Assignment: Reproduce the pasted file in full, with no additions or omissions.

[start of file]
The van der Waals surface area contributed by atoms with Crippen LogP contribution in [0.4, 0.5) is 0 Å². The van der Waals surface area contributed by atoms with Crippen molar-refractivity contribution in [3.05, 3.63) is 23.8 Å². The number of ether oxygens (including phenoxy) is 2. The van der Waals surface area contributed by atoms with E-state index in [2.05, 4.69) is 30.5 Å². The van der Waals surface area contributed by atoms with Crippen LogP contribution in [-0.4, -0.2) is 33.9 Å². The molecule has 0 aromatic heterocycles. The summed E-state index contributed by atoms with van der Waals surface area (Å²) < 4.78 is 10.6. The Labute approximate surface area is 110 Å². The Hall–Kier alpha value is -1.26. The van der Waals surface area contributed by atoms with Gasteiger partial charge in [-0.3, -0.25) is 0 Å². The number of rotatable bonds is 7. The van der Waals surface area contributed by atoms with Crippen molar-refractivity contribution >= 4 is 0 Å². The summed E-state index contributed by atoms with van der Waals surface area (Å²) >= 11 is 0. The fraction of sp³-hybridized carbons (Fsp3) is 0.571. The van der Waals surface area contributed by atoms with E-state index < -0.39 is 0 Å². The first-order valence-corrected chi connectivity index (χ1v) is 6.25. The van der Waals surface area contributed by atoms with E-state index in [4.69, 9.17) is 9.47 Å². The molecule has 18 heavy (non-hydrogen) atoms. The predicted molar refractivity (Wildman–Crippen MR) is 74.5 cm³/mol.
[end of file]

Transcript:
The van der Waals surface area contributed by atoms with Crippen LogP contribution in [0.4, 0.5) is 0 Å². The van der Waals surface area contributed by atoms with Crippen molar-refractivity contribution in [3.05, 3.63) is 23.8 Å². The number of ether oxygens (including phenoxy) is 2. The van der Waals surface area contributed by atoms with E-state index in [2.05, 4.69) is 30.5 Å². The van der Waals surface area contributed by atoms with Crippen LogP contribution in [-0.4, -0.2) is 33.9 Å². The molecule has 0 aromatic heterocycles. The summed E-state index contributed by atoms with van der Waals surface area (Å²) < 4.78 is 10.6. The Labute approximate surface area is 110 Å². The Hall–Kier alpha value is -1.26. The van der Waals surface area contributed by atoms with Gasteiger partial charge in [-0.3, -0.25) is 0 Å². The number of rotatable bonds is 7. The van der Waals surface area contributed by atoms with Crippen molar-refractivity contribution >= 4 is 0 Å². The summed E-state index contributed by atoms with van der Waals surface area (Å²) >= 11 is 0. The fraction of sp³-hybridized carbons (Fsp3) is 0.571. The van der Waals surface area contributed by atoms with E-state index < -0.39 is 0 Å². The first-order valence-corrected chi connectivity index (χ1v) is 6.25. The van der Waals surface area contributed by atoms with E-state index in [4.69, 9.17) is 9.47 Å². The molecule has 18 heavy (non-hydrogen) atoms. The predicted molar refractivity (Wildman–Crippen MR) is 74.5 cm³/mol.